Australia: The Online Privacy Bill – What you need to know
The Australian Attorney-General ('AG') announced, on 25 October 2021, that the Australian Government ('the Government') is accepting submissions regarding the Privacy Legislation Amendment (Enhancing Online Privacy and Other Measures) Bill 2021 ('the Online Privacy Bill'). In particular, the AG highlighted that the Online Privacy Bill will enable the introduction of a binding online privacy code for social media and certain other online platforms, and will increase penalties and enforcement measures.
In March 2019, the Government made a commitment to strengthen the Privacy Act 1988 (No. 119, 1988) (as amended) ('the Privacy Act') by introducing a binding code of practice for social media and other platforms that trade in personal information online and increasing penalties and enforcement measures. The Government confirmed that the commitment was made to ensure that existing protections and penalties for misuse of Australians' personal information are updated, and adequately reflect community beliefs and expectations. The exposure draft of the Online Privacy Bill gives effect to these reforms.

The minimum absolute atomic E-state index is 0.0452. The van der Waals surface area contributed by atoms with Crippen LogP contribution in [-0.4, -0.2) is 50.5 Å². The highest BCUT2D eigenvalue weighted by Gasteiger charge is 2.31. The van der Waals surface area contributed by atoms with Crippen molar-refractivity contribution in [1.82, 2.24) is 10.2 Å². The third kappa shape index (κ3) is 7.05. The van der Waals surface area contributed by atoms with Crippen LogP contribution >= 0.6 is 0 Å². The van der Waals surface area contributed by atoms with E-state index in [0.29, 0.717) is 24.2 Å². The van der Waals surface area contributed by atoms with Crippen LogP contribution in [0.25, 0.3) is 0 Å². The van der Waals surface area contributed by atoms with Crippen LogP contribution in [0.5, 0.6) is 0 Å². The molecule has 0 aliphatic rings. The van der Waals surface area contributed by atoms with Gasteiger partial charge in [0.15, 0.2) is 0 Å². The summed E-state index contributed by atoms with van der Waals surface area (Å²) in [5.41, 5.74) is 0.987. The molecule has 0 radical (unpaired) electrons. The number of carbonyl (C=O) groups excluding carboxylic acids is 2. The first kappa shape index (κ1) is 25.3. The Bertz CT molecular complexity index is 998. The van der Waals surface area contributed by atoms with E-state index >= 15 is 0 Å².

Regulation impact statement
The objectives of the Government's action are to deal with the specific challenges to privacy posed by online platforms in a targeted way that does not impose a regulatory impact on other industry sectors. In the regulation impact statement ('the Statement'), the Government stated that the Privacy Act must otherwise remain principles-based and technology neutral, to continue to encompass the different ways and purposes for handling personal information.